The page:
TL;DR — Today we’re sharing the takeaways from our recent webinar on Air Quality Network Design as part of series in conjunction with the Environmental Management Bureau (EMB) of the Department of Environment and Natural Resources (DENR) in celebration of Clean Air Month in the Philippines. We discuss the important questions that should be taken into consideration when designing an air quality network, including determining your budget, the sources and receptors of pollution, the pollutants of interest, and your project goals. Watch the full webinar below, or continue reading for a recap of the key takeaways!
We recently held the second installment of our Philippines Clean Air Month Webinar Series with this webinar focused on Air Sensor Network Design. Thank you to Maggie Isied, MPH, our Application Scientist and Project Manager at Clarity. We’ve recapped the major takeaways from our webinar here.
Air quality regulatory structure in the Philippines and United States
It’s important to consider the context of a given country’s regulatory structures when designing air sensor networks so as to better who will most likely interact with the data. For this webinar, we compared the regulatory structure in the Philippines with that of the United States and found that there were considerable similarities.
The Philippine Clean Air Act of 1999 established air quality regulatory infrastructure in the country. The Philippines is divided into 22 airsheds nationwide, and air quality is managed and controlled at the airshed level.
The United States is similarly divided into smaller subdivisions when it comes to air quality regulation.
At the federal level, the U.S. Environmental Protection Agency (USEPA) has nationwide air quality standards and regulates interstate sources of pollution. The Philippines has the Environmental Management Bureau (EMBD) as the equivalent.
States also monitor and regulate air quality through smaller regulatory bodies, such as California’s Air Resources Board (CARB) that regulate air pollution sources within the state. In the Philippines, the EMB’s regional offices monitor air pollution at this regional level.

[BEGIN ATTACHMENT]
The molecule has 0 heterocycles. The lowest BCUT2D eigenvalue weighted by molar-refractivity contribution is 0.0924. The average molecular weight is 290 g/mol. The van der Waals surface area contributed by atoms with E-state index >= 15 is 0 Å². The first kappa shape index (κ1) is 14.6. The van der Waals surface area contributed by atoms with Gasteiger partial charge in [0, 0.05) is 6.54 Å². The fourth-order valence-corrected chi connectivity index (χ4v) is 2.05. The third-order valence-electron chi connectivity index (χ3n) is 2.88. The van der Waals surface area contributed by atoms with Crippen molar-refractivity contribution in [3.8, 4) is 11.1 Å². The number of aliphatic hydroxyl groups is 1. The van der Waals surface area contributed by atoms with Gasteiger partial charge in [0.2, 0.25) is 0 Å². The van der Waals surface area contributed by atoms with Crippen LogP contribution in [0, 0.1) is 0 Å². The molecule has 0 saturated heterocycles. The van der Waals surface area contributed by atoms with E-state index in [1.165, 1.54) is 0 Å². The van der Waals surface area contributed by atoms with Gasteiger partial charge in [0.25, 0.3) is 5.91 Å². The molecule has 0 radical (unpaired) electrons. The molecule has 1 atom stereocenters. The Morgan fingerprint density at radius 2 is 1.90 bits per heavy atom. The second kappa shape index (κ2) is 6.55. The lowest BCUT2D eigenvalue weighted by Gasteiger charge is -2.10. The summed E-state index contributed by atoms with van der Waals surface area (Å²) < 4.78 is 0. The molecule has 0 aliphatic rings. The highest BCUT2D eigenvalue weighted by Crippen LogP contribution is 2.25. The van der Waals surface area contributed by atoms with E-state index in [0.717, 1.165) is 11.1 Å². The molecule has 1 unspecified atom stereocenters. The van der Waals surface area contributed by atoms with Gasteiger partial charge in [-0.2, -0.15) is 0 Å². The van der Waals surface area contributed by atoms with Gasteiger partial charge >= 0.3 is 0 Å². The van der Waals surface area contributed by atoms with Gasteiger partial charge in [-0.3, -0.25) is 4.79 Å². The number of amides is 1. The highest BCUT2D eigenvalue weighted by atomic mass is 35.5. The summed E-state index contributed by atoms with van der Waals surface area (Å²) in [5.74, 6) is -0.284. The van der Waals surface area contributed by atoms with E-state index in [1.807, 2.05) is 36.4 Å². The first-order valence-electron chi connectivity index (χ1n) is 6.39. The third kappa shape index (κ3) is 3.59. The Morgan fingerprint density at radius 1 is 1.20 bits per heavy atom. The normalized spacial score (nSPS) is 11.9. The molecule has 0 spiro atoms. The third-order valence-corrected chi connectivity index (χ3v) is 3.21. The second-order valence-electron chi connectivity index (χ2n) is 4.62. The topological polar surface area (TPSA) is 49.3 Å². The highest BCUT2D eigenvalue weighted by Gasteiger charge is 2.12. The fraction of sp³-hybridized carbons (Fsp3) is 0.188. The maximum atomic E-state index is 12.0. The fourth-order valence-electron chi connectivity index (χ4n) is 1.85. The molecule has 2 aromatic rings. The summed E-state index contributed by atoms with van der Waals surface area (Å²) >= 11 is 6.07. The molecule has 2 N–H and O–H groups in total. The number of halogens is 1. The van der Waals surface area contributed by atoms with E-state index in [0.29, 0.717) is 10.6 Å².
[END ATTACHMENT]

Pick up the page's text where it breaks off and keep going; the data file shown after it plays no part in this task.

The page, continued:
At a smaller level, local air districts like the South Coast Air Quality Monitoring District (SCAQMD) deal with air quality in the more immediate area. The Philippines’ airsheds are the equivalent.
How low-cost sensors can be used
The USEPA identifies the use of low-cost sensors for the following uses:
- Science education and research
- Conducting air monitoring projects
- Supplementing regulatory air quality measurements
- Measuring local air quality to better understand sources of pollution
In 2020, the United States Governmental Accountability Office (GAO) released a report entitled “Air Pollution: Opportunities to Better Sustain and Modernize the National Air Quality Monitoring System” which evaluates the state of the national air quality monitoring network and provides recommendations for how agencies can modernize their monitoring infrastructure, including the use of low-cost sensors. Read our blog examining the GAO reports’ recommendations for low-cost sensor use here.
Air quality monitoring projects also exist under state and local agencies. For example, the California Air Resources Board has the AB 617 bill which supports community air quality monitoring in disadvantaged communities. Read our blog here to learn more about the role of environmental justice agencies in improving air quality under AB 617.